A newly discovered painting by Giuseppe de Ribeira (1591-1652) has been uncovered in a private home by the Paris auction firm Daguerre.
Extracted from Antiques Trade Gazette | Anne Crane
The 3ft 3in x 2ft5in (1m x 75.5cm) oil on canvas depicts an elderly man holding a sheaf of papers covered in formulae and geometric shapes and is thought to be an allegory of knowledge depicting a mathematician or philosopher.
It has been authenticated by Stéphane Pinta of the Old Master experts Cabinet Turquin, as a youthful work of the Spanish-born artist dating from the period when he was in Rome, c.1610, at the same time as Caravaggio – another artist of the Counter Reformation – was in residence.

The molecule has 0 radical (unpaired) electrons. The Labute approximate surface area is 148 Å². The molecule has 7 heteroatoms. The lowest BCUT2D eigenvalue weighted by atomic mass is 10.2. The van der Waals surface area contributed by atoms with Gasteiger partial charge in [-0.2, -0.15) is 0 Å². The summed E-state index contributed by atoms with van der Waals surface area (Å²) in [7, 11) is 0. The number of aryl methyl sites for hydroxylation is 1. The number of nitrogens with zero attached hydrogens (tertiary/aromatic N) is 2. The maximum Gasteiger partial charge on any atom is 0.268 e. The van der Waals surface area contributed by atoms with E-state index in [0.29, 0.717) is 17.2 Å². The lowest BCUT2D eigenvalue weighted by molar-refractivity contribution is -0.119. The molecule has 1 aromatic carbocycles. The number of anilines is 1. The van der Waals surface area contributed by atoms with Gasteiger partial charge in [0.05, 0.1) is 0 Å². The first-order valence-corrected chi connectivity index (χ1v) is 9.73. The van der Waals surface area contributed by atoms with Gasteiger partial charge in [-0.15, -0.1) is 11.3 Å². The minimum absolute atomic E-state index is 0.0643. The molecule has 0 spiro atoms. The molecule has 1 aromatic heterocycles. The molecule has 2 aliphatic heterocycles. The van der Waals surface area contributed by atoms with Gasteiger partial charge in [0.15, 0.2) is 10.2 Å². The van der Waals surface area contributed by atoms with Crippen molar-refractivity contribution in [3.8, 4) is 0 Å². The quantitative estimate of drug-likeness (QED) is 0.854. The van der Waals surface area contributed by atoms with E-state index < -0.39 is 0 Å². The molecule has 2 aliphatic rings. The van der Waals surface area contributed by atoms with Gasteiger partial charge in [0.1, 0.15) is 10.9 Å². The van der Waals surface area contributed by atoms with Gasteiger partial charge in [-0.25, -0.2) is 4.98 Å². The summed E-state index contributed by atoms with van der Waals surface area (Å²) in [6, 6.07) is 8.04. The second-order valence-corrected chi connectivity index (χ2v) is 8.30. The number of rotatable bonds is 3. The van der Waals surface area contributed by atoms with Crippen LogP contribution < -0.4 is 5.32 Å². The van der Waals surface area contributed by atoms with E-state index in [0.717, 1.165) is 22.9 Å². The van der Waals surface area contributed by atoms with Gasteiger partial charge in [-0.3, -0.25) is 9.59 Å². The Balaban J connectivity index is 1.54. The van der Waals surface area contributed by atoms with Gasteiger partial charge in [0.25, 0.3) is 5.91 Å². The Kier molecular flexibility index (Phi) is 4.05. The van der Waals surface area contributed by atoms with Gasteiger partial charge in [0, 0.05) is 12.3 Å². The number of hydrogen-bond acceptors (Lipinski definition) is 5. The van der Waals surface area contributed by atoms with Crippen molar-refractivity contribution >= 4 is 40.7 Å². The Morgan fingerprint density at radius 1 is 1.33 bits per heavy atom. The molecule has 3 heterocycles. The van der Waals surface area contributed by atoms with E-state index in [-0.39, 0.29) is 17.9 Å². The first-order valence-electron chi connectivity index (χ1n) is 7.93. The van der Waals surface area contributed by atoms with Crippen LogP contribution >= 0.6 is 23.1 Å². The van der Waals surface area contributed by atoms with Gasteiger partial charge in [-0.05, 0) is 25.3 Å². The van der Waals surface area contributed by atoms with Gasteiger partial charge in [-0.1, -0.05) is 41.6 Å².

The painting will be offered by Daguerre at an auction at Drouot on March 27. The estimate is €200,000-300,000.
The painting was hitherto unknown and represents a significant addition to the artist’s oeuvre from this early period which is the object of recent research on Ribeira. A key to attributing the painting was the identification of the distinctive model, an elderly wizened-featured man, as the same one used by Ribeira in six other works from his Roman period including a Saint Bartholemew now in Florence and The Denial of Saint Peter in Rome.
The painting, which is a half-length portrait measuring 1m in height, is also of the same size and format as one of the artist’s first commissions in Rome, a series of portraits of apostles.
Ribeira’s handling of his subject is also novel – he depicts his mathematician not as a traditional noble-featured white bearded ancient savant but as a grinning man in ragged clothes. It is thought to have been executed when the artist was only around 20.